• Mexico: Inflation grazes 5% due to rise in agricultural prices; Consumer confidence improved in June, but remains in contraction
  • Peru: New car sales should recover in H2-24


Inflation rose to 4.98% in June from 4.69% (vs. 4.84% consensus), core inflation moderated to 4.13% from 4.21% (vs. 4.24% consensus). Merchandise decelerated 3.28% (3.38% previously), and services fell to 5.15% (5.22% previously). On the other hand, non-core inflation showed a strong increase of 7.67% (6.19% previously), highlighting agricultural inflation that rose 10.36% (8.44% previously). In its monthly comparison, headline inflation rose 0.38% (-0.19% previously, 0.24% consensus), the core component 0.22% (0.17% v, 0.24% consensus) and non-core 0.87% (-1.28% previously), see chart 1.

Chart 1: Mexico: Monthly Inflation & Its Main Components; Chart 2: Mexico: Core Goods & Services Inflation

In detail, the product with the highest monthly impact on inflation was chayote, which rose +128.6% m/m, followed by oranges +31.4%, while on the decline, tomato stood out -12.8% and Serrano chili -27.02%. The state with the greatest prices increase was Oaxaca, and the one where prices decreased the most was Zacatecas.

The monthly increase in prices came from the most volatile components, mainly due to fruits and vegetables, affected by climatic phenomena (now hurricanes), and problems in the local supply chain. The good news comes from core inflation that continues to decelerate, although at a slow pace, supported by merchandise (table 1). These data overall challenge Banxico’s governing board regarding a possible cut in August, given annual inflation aims to return to a five handle. 

Table 1: Mexico


In June, consumer confidence rose to 47.5 points (vs. 46.9 previously) with seasonally adjusted series, remaining in contraction territory. Inside, two of its five components showed a monthly drop. The current situation of households fell to 52.4 (-0.2 points), household expectations rose to 58.5 (+0.9 points), both remain in positive. The country’s current economic situation 44.0 (+1.4 points), while the country’s expectations increased to 52.1 (+2.0 points). Finally, the possibility of purchasing durable goods fell to 30.5 (-0.9 points). The indicator shows that the consumer has seen a significant improvement in both the household economy and the country in general, since three components exceed 50 points (chart 3).

Chart 3: Mexico: Consumer Sentiment

—Brian Pérez



New car sales are expected to recover in the second half of the year. Our optimistic outlook is based on the projected recovery in domestic demand, which is expected to grow around 3% during H2-24. Furthermore, considering that auto sales in H2-23 fell by around 2% compared to H2-22 and that, on a half-year basis, sales were the lowest since H1-21, we expect a positive base effect. Furthermore, the gradual improvement in employment and purchasing power, together with lower inflationary pressures, could encourage the purchase of light vehicles. Finally, the availability of extraordinary income—CTS and pension funds—could be used as advance payments to acquire light vehicles in the second half of the year. As a result, we anticipate that new vehicle sales will increase by approximately 5% in H2-24.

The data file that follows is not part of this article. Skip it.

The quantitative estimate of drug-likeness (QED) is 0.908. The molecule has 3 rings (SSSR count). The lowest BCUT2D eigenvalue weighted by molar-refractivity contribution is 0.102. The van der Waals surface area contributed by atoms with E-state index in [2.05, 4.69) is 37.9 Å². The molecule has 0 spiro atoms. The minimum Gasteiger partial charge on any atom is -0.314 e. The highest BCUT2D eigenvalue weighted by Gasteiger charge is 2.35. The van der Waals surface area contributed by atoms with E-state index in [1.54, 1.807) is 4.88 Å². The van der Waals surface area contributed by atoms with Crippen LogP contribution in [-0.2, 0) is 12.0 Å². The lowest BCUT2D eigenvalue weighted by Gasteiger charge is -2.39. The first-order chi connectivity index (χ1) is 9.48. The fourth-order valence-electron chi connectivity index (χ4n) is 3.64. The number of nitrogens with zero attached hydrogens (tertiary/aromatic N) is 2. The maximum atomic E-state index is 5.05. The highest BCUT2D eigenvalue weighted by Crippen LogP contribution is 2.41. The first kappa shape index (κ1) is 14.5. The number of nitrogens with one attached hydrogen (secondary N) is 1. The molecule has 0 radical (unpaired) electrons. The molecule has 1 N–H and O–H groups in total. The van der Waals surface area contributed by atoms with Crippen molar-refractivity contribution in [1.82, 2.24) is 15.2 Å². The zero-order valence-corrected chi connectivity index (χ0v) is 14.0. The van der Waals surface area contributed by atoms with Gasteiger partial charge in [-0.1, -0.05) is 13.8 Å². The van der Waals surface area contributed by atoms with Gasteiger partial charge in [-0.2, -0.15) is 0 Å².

Likewise, we expect that annual sales of vehicles—light and heavy—will be close to 177 thousand units. Although this level would be 3% below 2023 sales, if achieved, it would be the third highest since 2017 (180,281 units). By segment, although light vehicle sales in H2-24 would exceed H2-23 sales, according to our projections, this would not offset the lower sales in H1-24 (chart 4).

Chart 4: Peru Vehicle Sales

We project light vehicle sales to reach around 159,000 units in 2024, representing a decrease from the 2023 figure. In contrast, sales of heavy -duty vehicles are expected to increase, following the recent trend. It is projected that these sales will reach close to 18,000 units by the end of 2024, representing an increase over the 2023 result (chart 5).

Chart 5: Peru Vehicle Sales (in units, last 12 months)


During H1-24 auto sales declined 11% y/y, according to Automotive Association of Peru (AAP). This drop was largely attributed to lower demand for light vehicles in H1-24 (-13% y/y). The drop in sales is linked to the weakening of household spending, in line with slight job creation and a slow rebound in private investment in Q1-24 (+0.3% YoY). However, this drop was partially offset by an increase in heavy -duty vehicle sales in H1-24 (+10% y/y). This increase was driven by higher demand for buses in tourism and private transport, as well as heavy-duty vehicles for mining and construction operations.

—Carlos Asmat